Mary Beth Meehan



One evening in early spring I was driving around the eastern edge of Newnan, where the road dips and turns away from the big-box stores and housing developments, and seems to roll into the rural past. As I came around a corner I saw an old mill house surrounded by flowers, with a Harley parked in the driveway and an above-ground pool in the back yard. A woman wearing a tank top and shorts was standing outside.

I parked the car and introduced myself to the woman; her name is Tina. She said she’d been fixing a leak in her pool, and invited me into her yard. While we walked around I saw a lovers’ bench fashioned out of an old stump, a garden border made of empty bottles, potted greenery arranged on her front steps. As Tina showed me her orange double lilies and purple velvet iris, I noticed that she’d somehow nurtured beauty into bloom in every corner. I asked her if I could make her portrait, and she said yes, inviting me to come back to do it another day.

The following week, I met Tina back at her house. With her daughter grown and out on her own, Tina introduced me to her four-legged family: a Chihuahua named Penny and a brand-new litter of Mastiff puppies. The day was warm and we walked along the road by her house, with Penny following, and then we stopped near a pond to make photographs. Surrounded by the lush Georgia light, I felt that I could see right into Tina’s own beauty – all the way back to what she must have looked like as a young woman – and I told her so.

“I never had a reason to feel pretty” she said. “When you grow up in a childhood — you’re only like five or six years old – and you’re told from that time until you’re close to 50 years old that you’re nobody, you’re nothing, you never will be, you’re not pretty, nobody wants you, ‘If it wasn’t for me nobody would have you . . .’”

We sat down on a sewer cover on the side of the road and Tina continued. “My mama’s my heart,” she said, her eyes pooling up, speaking of her mother’s death more than 25 years before. “She’s the only one I could count on.”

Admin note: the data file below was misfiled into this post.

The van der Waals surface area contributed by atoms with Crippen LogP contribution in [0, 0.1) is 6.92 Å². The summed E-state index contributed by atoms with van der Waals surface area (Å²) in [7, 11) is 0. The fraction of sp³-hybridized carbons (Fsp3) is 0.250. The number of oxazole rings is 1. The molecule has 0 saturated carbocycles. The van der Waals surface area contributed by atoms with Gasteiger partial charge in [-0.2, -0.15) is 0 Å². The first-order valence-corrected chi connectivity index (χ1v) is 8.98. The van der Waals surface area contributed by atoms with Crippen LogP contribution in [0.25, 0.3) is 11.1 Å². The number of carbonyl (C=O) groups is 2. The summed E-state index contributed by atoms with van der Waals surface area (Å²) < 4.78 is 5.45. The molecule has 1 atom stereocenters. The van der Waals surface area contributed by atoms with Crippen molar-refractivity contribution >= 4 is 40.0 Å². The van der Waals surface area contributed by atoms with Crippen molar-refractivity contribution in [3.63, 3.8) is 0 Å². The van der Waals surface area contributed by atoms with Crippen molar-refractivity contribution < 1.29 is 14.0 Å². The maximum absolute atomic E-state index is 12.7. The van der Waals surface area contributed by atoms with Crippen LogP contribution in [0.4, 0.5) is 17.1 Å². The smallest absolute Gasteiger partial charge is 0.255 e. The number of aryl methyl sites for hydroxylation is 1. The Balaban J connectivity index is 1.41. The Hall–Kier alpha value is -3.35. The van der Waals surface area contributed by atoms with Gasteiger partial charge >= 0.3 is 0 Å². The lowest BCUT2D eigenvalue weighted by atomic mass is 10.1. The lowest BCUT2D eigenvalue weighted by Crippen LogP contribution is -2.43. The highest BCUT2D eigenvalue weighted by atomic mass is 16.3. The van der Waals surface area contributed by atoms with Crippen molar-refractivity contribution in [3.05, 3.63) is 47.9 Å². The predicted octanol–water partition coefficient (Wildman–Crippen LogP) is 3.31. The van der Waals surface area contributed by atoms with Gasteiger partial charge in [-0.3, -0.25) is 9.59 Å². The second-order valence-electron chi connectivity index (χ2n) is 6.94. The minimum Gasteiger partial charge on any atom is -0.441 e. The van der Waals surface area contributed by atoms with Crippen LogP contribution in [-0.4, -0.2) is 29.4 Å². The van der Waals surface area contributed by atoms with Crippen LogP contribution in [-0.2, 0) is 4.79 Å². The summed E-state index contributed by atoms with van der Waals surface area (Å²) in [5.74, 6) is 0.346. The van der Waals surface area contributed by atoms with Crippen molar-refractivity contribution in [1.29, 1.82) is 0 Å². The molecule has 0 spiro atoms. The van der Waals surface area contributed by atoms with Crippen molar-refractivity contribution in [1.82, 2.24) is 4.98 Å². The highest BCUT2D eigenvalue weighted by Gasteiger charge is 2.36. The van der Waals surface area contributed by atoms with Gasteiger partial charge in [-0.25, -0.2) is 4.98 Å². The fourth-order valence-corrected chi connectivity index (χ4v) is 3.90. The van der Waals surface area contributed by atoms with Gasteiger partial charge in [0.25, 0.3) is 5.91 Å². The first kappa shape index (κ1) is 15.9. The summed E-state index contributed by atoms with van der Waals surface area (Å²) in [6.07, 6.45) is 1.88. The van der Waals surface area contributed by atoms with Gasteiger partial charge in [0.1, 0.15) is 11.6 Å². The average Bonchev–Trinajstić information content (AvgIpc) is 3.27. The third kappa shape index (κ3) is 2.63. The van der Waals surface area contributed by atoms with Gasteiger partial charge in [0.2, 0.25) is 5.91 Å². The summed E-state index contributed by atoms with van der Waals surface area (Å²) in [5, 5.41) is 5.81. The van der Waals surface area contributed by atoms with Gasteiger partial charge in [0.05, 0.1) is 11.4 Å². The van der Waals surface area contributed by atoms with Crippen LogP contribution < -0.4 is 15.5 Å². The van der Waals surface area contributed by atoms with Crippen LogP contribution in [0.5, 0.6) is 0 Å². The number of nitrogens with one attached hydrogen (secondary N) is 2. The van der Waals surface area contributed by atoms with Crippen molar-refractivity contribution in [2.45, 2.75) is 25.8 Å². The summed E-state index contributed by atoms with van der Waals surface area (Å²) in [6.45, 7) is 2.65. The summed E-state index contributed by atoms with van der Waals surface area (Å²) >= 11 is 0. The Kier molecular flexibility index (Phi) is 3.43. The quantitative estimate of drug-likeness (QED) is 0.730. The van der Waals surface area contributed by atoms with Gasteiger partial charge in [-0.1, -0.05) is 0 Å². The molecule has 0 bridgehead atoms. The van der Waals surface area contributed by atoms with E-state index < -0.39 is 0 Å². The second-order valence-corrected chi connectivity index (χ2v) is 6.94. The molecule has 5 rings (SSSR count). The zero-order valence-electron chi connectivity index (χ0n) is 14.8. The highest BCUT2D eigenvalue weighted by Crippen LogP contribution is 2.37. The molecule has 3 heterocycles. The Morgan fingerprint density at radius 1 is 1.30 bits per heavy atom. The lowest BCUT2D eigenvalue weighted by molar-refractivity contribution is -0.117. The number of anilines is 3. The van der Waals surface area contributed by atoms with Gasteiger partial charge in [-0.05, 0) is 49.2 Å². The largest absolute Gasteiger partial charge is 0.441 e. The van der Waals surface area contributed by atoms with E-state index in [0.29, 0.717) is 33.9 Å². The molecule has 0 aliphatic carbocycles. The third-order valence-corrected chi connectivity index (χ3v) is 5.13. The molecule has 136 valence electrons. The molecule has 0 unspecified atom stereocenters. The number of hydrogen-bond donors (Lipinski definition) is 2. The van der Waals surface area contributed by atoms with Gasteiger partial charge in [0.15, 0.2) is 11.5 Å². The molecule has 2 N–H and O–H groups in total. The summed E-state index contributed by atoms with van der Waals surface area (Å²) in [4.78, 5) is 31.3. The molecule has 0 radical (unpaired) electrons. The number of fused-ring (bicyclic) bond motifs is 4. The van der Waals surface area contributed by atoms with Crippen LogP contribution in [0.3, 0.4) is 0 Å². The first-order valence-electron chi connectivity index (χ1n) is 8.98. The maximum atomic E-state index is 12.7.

The men in her life had been a different story.

As the afternoon rolled on, Tina spoke of years of beatings, of abandonings, of rape. She described a stranger dragging her into the back of a van, one man shoving her out of a moving car, another pressing a gun down her throat. She said she had come to Newnan when her brother, who was living here, rescued her from her last really terrible relationship with a man – someone who she was sure was going to kill her. Since then, she’d been living in her house, working at a plastics plant, and tending her flowers.

Tina said that she wanted to leave Newnan, but it had taken her many years to earn her way up to $17 an hour. “If everybody quits messing with my goals,” she said, “my plan is to work at this company for a couple more years, get my 401k built up enough that I can be okay, and get my butt out of here.”

Since my last conversation with Tina, she has been let go from her job, and is not sure what to do next. Her dream is to somehow make it out of Georgia to the coast of Mississippi. She longs for just a tiny shack – or even a motel room – where she could hear the ocean and be left alone.